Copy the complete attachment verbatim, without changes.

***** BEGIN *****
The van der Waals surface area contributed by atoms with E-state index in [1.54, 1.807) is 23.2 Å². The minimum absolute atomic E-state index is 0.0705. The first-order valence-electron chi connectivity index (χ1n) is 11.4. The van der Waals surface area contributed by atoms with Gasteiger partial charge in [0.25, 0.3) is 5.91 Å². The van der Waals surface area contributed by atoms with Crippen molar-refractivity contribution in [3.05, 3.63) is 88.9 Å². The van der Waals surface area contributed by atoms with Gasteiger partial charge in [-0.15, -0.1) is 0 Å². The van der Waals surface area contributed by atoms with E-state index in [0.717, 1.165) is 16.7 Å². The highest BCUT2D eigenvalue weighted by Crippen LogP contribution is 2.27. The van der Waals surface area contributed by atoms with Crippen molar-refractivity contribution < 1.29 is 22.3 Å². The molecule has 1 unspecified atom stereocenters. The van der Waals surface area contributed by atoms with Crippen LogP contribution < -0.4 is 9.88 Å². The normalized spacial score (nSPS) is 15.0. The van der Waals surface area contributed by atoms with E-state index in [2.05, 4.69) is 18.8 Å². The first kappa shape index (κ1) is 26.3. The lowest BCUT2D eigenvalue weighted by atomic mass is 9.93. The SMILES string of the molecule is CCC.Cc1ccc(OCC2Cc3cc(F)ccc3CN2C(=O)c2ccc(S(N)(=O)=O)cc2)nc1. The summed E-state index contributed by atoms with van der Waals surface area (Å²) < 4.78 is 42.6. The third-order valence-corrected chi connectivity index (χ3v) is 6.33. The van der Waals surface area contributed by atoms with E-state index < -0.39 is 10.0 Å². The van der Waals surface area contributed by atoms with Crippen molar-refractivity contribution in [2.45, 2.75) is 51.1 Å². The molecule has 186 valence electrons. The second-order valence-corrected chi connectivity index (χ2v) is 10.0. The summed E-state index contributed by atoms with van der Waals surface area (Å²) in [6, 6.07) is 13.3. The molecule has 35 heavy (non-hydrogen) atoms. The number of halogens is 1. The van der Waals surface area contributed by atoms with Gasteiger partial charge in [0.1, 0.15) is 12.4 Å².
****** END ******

The van der Waals surface area contributed by atoms with E-state index in [1.54, 1.807) is 23.2 Å². The minimum absolute atomic E-state index is 0.0705. The first-order valence-electron chi connectivity index (χ1n) is 11.4. The van der Waals surface area contributed by atoms with Gasteiger partial charge in [0.25, 0.3) is 5.91 Å². The van der Waals surface area contributed by atoms with Crippen molar-refractivity contribution in [3.05, 3.63) is 88.9 Å². The van der Waals surface area contributed by atoms with Gasteiger partial charge in [-0.15, -0.1) is 0 Å². The van der Waals surface area contributed by atoms with E-state index in [0.717, 1.165) is 16.7 Å². The highest BCUT2D eigenvalue weighted by Crippen LogP contribution is 2.27. The van der Waals surface area contributed by atoms with Crippen molar-refractivity contribution < 1.29 is 22.3 Å². The molecule has 1 unspecified atom stereocenters. The van der Waals surface area contributed by atoms with Crippen LogP contribution < -0.4 is 9.88 Å². The normalized spacial score (nSPS) is 15.0. The van der Waals surface area contributed by atoms with E-state index in [2.05, 4.69) is 18.8 Å². The first kappa shape index (κ1) is 26.3. The lowest BCUT2D eigenvalue weighted by atomic mass is 9.93. The SMILES string of the molecule is CCC.Cc1ccc(OCC2Cc3cc(F)ccc3CN2C(=O)c2ccc(S(N)(=O)=O)cc2)nc1. The summed E-state index contributed by atoms with van der Waals surface area (Å²) < 4.78 is 42.6. The third-order valence-corrected chi connectivity index (χ3v) is 6.33. The van der Waals surface area contributed by atoms with E-state index < -0.39 is 10.0 Å². The van der Waals surface area contributed by atoms with Crippen molar-refractivity contribution in [2.45, 2.75) is 51.1 Å². The molecule has 186 valence electrons. The second-order valence-corrected chi connectivity index (χ2v) is 10.0. The summed E-state index contributed by atoms with van der Waals surface area (Å²) in [6, 6.07) is 13.3. The molecule has 35 heavy (non-hydrogen) atoms. The number of halogens is 1. The van der Waals surface area contributed by atoms with Gasteiger partial charge in [0.1, 0.15) is 12.4 Å².